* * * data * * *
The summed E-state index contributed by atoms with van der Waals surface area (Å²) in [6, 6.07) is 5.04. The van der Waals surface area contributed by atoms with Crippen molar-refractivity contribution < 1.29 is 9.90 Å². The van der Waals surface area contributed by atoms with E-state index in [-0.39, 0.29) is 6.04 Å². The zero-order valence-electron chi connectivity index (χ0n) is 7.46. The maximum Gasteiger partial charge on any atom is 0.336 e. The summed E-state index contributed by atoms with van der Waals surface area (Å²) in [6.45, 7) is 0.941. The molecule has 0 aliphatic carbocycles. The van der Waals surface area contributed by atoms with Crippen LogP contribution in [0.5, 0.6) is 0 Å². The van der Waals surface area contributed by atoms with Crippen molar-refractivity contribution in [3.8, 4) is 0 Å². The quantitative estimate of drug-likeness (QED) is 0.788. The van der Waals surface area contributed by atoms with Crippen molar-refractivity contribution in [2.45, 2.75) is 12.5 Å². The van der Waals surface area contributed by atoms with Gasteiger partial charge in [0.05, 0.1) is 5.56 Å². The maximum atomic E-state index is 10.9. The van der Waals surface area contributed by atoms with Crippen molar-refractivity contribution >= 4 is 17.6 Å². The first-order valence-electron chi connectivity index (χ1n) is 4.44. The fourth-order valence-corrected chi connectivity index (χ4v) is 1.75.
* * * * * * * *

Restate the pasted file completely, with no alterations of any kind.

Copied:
The summed E-state index contributed by atoms with van der Waals surface area (Å²) in [6, 6.07) is 5.04. The van der Waals surface area contributed by atoms with Crippen molar-refractivity contribution < 1.29 is 9.90 Å². The van der Waals surface area contributed by atoms with E-state index in [-0.39, 0.29) is 6.04 Å². The zero-order valence-electron chi connectivity index (χ0n) is 7.46. The maximum Gasteiger partial charge on any atom is 0.336 e. The summed E-state index contributed by atoms with van der Waals surface area (Å²) in [6.45, 7) is 0.941. The molecule has 0 aliphatic carbocycles. The van der Waals surface area contributed by atoms with Crippen LogP contribution in [0.5, 0.6) is 0 Å². The van der Waals surface area contributed by atoms with Crippen molar-refractivity contribution in [3.8, 4) is 0 Å². The quantitative estimate of drug-likeness (QED) is 0.788. The van der Waals surface area contributed by atoms with Crippen molar-refractivity contribution in [2.45, 2.75) is 12.5 Å². The van der Waals surface area contributed by atoms with Gasteiger partial charge in [0.05, 0.1) is 5.56 Å². The maximum atomic E-state index is 10.9. The van der Waals surface area contributed by atoms with Crippen molar-refractivity contribution >= 4 is 17.6 Å². The first-order valence-electron chi connectivity index (χ1n) is 4.44. The fourth-order valence-corrected chi connectivity index (χ4v) is 1.75.